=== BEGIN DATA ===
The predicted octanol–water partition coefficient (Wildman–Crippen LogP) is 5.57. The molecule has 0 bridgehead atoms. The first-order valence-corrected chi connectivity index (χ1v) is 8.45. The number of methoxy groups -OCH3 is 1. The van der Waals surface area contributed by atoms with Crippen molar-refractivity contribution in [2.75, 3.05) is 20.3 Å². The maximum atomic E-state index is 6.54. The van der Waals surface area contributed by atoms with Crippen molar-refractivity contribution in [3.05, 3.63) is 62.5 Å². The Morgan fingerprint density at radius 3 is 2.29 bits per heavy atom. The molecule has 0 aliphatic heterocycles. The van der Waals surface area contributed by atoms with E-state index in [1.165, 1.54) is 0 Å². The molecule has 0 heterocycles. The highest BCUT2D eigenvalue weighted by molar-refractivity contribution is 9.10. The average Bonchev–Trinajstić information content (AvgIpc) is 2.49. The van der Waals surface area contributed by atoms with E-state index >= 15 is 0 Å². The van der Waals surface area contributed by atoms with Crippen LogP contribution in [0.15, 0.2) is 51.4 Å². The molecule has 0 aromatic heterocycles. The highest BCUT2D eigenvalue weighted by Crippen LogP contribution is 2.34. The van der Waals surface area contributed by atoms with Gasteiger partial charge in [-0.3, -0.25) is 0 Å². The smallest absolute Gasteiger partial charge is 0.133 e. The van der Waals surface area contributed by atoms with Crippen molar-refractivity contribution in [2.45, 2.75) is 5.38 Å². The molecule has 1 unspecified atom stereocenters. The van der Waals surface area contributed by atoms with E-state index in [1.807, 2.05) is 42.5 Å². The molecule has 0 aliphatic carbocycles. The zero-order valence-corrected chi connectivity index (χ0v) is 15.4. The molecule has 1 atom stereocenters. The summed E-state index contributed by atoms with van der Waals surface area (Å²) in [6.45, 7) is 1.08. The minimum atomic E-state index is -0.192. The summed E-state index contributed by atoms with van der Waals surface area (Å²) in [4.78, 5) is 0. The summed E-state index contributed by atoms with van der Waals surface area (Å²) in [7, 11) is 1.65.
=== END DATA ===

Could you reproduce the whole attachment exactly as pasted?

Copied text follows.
The predicted octanol–water partition coefficient (Wildman–Crippen LogP) is 5.57. The molecule has 0 bridgehead atoms. The first-order valence-corrected chi connectivity index (χ1v) is 8.45. The number of methoxy groups -OCH3 is 1. The van der Waals surface area contributed by atoms with Crippen molar-refractivity contribution in [2.75, 3.05) is 20.3 Å². The maximum atomic E-state index is 6.54. The van der Waals surface area contributed by atoms with Crippen molar-refractivity contribution in [3.05, 3.63) is 62.5 Å². The Morgan fingerprint density at radius 3 is 2.29 bits per heavy atom. The molecule has 0 aliphatic heterocycles. The van der Waals surface area contributed by atoms with E-state index in [1.165, 1.54) is 0 Å². The molecule has 0 heterocycles. The highest BCUT2D eigenvalue weighted by molar-refractivity contribution is 9.10. The average Bonchev–Trinajstić information content (AvgIpc) is 2.49. The van der Waals surface area contributed by atoms with E-state index >= 15 is 0 Å². The van der Waals surface area contributed by atoms with Crippen LogP contribution in [0.15, 0.2) is 51.4 Å². The molecule has 0 aromatic heterocycles. The highest BCUT2D eigenvalue weighted by Crippen LogP contribution is 2.34. The van der Waals surface area contributed by atoms with Gasteiger partial charge in [-0.3, -0.25) is 0 Å². The smallest absolute Gasteiger partial charge is 0.133 e. The van der Waals surface area contributed by atoms with Crippen molar-refractivity contribution in [2.45, 2.75) is 5.38 Å². The molecule has 1 unspecified atom stereocenters. The van der Waals surface area contributed by atoms with E-state index in [1.807, 2.05) is 42.5 Å². The molecule has 0 aliphatic carbocycles. The zero-order valence-corrected chi connectivity index (χ0v) is 15.4. The molecule has 1 atom stereocenters. The summed E-state index contributed by atoms with van der Waals surface area (Å²) in [6.45, 7) is 1.08. The minimum atomic E-state index is -0.192. The summed E-state index contributed by atoms with van der Waals surface area (Å²) in [4.78, 5) is 0. The summed E-state index contributed by atoms with van der Waals surface area (Å²) in [7, 11) is 1.65.